DIANA SLOAN had taken pain medication before. After her stage IV rectal cancer diagnosis in 2012, she had undergone several surgeries, including two colon operations and removal of her gallbladder and the entire right lobe of her liver. Percocet (oxycodone/acetaminophen) was the pain medication she was typically prescribed following these surgeries.
It wasn’t until early 2020, after tumors in her right lung started cutting off the organ’s blood supply and leading to painful tissue death, that the 45-year-old mother of three required chronic pain medication to function daily. Sloan’s oncologist recommended taking extended-release morphine tablets. But first, Sloan had to sign a contract promising not to abuse the medication or give it to others. Being required to sign the contract, she says, felt like an indignity.
“I am not trying to take advantage,” says the Slingerlands, New York, resident. “I am not trying to abuse anything. I am just trying to live my life as close to pain-free as I can be.”
With heightened national awareness of the opioid crisis, some cancer physicians and patient advocates believe regulations and recommended limits on prescribing opioids have unduly punished cancer survivors and those in treatment like Sloan. In a 2019 letter to federal officials, leaders of the American Society of Clinical Oncology (ASCO) and other physician groups expressed concern that opioid prescribing guidelines published in 2016 that recommended limits on doses and duration were being incorrectly applied to cancer patients and survivors.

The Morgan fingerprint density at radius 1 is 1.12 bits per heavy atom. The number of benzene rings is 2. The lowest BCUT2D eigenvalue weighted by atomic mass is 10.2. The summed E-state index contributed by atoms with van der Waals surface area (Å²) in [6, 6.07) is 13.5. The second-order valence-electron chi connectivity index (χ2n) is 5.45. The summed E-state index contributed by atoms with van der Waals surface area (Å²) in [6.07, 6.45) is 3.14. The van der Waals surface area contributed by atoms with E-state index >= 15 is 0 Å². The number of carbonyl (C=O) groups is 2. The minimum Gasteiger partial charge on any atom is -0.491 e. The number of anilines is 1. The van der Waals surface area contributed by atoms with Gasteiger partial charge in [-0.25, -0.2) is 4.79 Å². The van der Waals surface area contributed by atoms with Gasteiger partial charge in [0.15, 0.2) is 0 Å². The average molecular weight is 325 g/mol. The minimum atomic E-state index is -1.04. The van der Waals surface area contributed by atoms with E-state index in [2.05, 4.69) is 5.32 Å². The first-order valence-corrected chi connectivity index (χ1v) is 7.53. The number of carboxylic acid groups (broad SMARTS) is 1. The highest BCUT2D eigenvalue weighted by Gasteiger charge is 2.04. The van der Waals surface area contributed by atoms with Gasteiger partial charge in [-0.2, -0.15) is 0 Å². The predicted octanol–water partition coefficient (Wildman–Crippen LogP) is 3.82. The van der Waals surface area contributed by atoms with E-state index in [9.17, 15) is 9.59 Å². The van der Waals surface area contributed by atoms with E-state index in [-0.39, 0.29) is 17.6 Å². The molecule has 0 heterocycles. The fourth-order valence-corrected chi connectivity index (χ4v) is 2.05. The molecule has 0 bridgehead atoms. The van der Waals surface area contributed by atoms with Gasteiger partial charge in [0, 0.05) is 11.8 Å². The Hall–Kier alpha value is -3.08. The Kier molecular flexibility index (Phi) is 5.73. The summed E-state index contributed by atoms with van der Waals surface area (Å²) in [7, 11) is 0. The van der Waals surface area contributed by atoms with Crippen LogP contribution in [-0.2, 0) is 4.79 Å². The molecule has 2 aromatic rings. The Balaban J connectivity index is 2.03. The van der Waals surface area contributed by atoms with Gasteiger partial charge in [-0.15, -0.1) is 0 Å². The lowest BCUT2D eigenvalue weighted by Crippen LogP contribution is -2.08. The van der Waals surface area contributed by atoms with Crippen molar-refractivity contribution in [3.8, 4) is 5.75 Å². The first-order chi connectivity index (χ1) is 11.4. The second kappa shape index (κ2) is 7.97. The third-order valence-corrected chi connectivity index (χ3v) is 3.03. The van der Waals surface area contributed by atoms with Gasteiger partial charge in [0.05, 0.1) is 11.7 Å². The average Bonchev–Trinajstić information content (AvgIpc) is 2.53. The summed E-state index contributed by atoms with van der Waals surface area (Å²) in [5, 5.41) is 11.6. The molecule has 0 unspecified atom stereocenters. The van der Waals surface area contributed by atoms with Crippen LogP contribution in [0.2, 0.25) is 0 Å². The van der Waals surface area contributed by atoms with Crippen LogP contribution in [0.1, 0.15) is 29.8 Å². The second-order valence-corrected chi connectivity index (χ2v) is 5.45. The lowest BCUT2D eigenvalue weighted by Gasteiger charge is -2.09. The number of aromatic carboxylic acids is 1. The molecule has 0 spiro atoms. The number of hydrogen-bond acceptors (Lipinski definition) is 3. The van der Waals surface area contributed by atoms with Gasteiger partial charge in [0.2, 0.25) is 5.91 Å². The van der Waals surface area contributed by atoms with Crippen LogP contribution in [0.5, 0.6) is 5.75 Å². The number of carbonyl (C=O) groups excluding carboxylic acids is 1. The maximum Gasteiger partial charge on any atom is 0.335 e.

Still, recent studies reveal that individuals with a history of cancer are not immune to falling into worrisome patterns. Physicians treating cancer patients are left trying to balance a legitimate need for pain relief with a desire to avoid opioid misuse or dependence by patients. As greater numbers of cancer patients join the ranks of survivors, more doctors and patients will face this dilemma, says Alison Wakoff Loren, an oncologist and hematologist at the Hospital of the University of Pennsylvania in Philadelphia.
“If it’s a cancer patient who could be expected to live for several years, it’s really important not to create other problems for her while you’re taking care of her disease,” says Loren, who wrote a piece published Dec. 27, 2018, in the New England Journal of Medicine about one of her leukemia patients developing opioid use disorder.
Vital Use or Potential Misuse?
In its guidelines for managing chronic pain in cancer survivors, ASCO lists roughly three dozen potential culprits for pain, among them lymphedema, peripheral neuropathy and post-surgical pelvic floor pain. Some Americans might already be taking an opioid before their cancer diagnosis, says Judith Paice, who directs the cancer pain program at the Northwestern University Feinberg School of Medicine in Chicago and is the lead author on ASCO’s chronic pain guidelines.